New CommunitiesParks and Gardens

Pask Group

Bent Metal
Honeyweather and Speight

Landscape Architecture
Town Planning

Clyde North, VIC



2014 Kids Playsafe Design Award (Commendation)

The estate theming and park design were inspired by the work of Guilfoyle and provides the residents with a public extension of the homestead garden and a modern interpretation of the Guilfoyle’s gardenesque style.

Circa 1886 is located within a new community in Clyde North. Named from the historic Eyrecourt Homestead which was constructed in 1886, that still stands in place and is celebrated feature of the site. It is believed that the gardens of the original homestead were designed by William Guilfoyle, the Director of the Melbourne Royal Botanic Gardens from 1873 to 1908.

Our team worked with Casey Council to locate the park adjacent the homestead and lead the consulting team to carefully cut the entrance road into the landscape creating a ha-ha wall effect and visually extending the heritage garden into the estate and reserve.

Path leading to a metal sculptural gazebo surrounded by grass and gardens
Stone walkway and stone steps in the circa 1886 park
Gardens in the circa 1886 park

Planting design was a major design driver for the garden park and was heavily inspired by the Victorian era Homestead with it surrounding garden of mature Oaks, Elms, Araucarias and Monterey Pines.

The park features large swathes of garden beds that include over 100 plant species including 47 types of trees providing an abundance of colour, texture and a sensory experience. The planting species selection was based on existing species within the heritage homestead. The majority of species used within the park were found hiding within the homesteads original garden.

Path bordered by plants and flowers leading to a gazebo
Flowers and gardens in the park
Park signage with metal gazebo in the circa 1886 park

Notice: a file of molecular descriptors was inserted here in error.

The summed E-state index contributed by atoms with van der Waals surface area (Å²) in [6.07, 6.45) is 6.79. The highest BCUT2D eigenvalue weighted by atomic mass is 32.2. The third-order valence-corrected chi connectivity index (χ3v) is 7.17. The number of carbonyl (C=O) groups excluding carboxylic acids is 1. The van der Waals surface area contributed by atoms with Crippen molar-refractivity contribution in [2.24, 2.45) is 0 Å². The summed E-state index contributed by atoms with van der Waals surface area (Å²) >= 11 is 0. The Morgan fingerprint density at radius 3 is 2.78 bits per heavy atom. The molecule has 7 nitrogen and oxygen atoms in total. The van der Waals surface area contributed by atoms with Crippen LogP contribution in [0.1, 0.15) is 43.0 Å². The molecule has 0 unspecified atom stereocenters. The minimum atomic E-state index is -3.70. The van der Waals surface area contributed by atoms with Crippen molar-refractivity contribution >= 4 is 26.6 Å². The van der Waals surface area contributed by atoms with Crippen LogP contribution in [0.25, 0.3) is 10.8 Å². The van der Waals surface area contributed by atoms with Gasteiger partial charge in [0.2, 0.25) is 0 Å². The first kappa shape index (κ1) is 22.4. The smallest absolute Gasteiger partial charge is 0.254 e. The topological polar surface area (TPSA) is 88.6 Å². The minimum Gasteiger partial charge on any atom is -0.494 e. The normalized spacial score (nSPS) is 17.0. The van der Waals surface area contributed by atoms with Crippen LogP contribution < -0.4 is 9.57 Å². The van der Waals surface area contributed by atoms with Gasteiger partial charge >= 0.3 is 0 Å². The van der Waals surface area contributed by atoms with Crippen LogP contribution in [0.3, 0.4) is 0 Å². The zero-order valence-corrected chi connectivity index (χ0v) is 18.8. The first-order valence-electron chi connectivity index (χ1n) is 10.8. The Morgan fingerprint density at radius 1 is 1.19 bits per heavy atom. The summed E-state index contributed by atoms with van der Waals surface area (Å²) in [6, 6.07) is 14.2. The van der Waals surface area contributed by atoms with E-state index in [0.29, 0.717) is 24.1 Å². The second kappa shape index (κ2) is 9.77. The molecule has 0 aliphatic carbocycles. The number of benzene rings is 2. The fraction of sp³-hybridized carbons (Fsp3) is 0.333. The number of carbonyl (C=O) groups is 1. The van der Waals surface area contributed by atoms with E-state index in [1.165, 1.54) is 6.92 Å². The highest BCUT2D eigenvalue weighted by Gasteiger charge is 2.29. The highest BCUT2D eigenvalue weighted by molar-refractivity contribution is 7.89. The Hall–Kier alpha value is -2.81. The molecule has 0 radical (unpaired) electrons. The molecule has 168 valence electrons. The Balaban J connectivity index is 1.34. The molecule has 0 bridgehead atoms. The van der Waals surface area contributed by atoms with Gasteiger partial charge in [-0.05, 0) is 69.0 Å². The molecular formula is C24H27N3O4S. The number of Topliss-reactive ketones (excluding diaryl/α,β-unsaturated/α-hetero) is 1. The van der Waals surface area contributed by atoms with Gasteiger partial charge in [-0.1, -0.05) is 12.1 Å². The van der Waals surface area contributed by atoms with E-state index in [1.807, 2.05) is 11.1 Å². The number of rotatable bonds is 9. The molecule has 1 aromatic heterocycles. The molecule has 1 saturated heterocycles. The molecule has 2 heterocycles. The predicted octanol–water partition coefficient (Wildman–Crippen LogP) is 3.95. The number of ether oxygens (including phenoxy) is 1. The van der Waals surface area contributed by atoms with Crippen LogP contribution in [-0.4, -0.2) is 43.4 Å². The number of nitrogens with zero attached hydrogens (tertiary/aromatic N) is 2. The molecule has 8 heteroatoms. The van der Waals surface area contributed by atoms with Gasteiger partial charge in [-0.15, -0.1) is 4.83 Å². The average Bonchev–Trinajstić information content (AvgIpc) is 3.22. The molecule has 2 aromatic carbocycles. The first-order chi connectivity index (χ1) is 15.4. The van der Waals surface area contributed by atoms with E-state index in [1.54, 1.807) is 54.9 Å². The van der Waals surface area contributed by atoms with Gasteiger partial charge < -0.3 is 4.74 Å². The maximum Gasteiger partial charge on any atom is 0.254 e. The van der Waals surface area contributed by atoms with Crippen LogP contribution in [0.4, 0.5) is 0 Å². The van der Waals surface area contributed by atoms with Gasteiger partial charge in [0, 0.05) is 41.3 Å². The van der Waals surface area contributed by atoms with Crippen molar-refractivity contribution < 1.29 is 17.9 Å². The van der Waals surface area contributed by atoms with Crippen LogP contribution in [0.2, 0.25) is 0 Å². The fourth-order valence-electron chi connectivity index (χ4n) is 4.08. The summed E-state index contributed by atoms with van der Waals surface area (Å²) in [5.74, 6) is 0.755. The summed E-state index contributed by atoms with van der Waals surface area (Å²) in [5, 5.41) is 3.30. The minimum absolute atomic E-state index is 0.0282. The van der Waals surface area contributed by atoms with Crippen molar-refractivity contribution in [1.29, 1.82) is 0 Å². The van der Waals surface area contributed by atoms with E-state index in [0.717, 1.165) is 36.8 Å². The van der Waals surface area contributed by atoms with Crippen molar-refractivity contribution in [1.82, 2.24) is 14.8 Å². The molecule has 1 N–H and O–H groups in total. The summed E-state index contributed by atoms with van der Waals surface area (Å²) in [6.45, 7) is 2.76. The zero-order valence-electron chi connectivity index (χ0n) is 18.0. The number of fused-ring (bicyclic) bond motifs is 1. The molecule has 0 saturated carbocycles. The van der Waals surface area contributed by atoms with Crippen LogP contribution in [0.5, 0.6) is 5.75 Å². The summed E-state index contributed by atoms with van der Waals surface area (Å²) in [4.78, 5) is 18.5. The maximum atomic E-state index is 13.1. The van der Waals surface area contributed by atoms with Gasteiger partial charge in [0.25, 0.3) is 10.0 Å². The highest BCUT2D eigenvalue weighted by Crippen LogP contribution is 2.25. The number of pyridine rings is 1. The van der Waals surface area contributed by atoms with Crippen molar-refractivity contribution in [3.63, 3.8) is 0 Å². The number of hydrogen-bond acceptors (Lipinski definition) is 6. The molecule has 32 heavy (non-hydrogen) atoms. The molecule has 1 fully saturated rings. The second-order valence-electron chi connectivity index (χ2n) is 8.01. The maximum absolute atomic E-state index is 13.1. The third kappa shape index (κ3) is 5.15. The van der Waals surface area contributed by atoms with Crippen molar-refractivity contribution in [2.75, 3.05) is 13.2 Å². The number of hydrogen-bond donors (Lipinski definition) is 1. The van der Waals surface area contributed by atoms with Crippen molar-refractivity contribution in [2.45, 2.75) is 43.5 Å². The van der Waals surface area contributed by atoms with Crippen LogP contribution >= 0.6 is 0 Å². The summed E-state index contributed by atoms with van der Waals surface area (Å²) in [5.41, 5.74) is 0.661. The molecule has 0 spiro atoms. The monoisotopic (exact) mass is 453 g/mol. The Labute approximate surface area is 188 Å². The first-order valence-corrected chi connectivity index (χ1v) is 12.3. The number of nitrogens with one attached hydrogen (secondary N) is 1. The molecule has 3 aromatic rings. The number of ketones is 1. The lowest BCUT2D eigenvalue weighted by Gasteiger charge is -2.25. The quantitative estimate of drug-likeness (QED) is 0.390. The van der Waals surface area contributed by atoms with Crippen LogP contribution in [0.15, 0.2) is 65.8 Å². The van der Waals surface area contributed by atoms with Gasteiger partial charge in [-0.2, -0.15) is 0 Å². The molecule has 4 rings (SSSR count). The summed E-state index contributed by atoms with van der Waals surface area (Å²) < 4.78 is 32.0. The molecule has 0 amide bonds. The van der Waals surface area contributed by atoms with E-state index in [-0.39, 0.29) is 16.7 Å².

Small childrens merry go round surrounded by gardens

Artists Bent Metal were commissioned to design and construct the intricate metal details of the park including the feature fencing, seating, hand rails, interpretive signage and entry nodes entry.

Their work also featured a central shelter called the ‘Nardoo Rotunda’ which was inspired by a native water and food plant, whilst referencing the historical structure of the rotunda. The steel sentinels capture and channel rain water down the stems into an open pebble lined gully.

Sculptural gate made of metal at park entrance
Concrete stairs with sculptural metal hand rails and adjacent garden beds
Nestled amongst the cluster of palm trees within the rain gully sits the grotto shelter that awaits discovery and exploration from children of all ages.
Nest swing in the circa 1886 park
Inside of childrens grotto
Nest swing over a round tanbark pit

Artists Honeyweather and Speight were commissioned to design the grotto shelter which was inspired by Guilfoyle’s gardenesque structures and follies, using the language of onion dome roofing, grottos and caves.

As children investigate the grotto a community of the indigenous animals and creatures, that once abounded the area, are unveiled, providing a unique, educational and highly crafted magical play space.

Signage has been scattered through the garden to educate the residents on the gardens design and heritage homestead history and the inspiration behind the grotto shelter and nardoo shelter.

The park has captured the imagination of the new community, with families making special visits to the park and kids flocking to the grotto shelter and the establishment of community run facebook groups based around the park.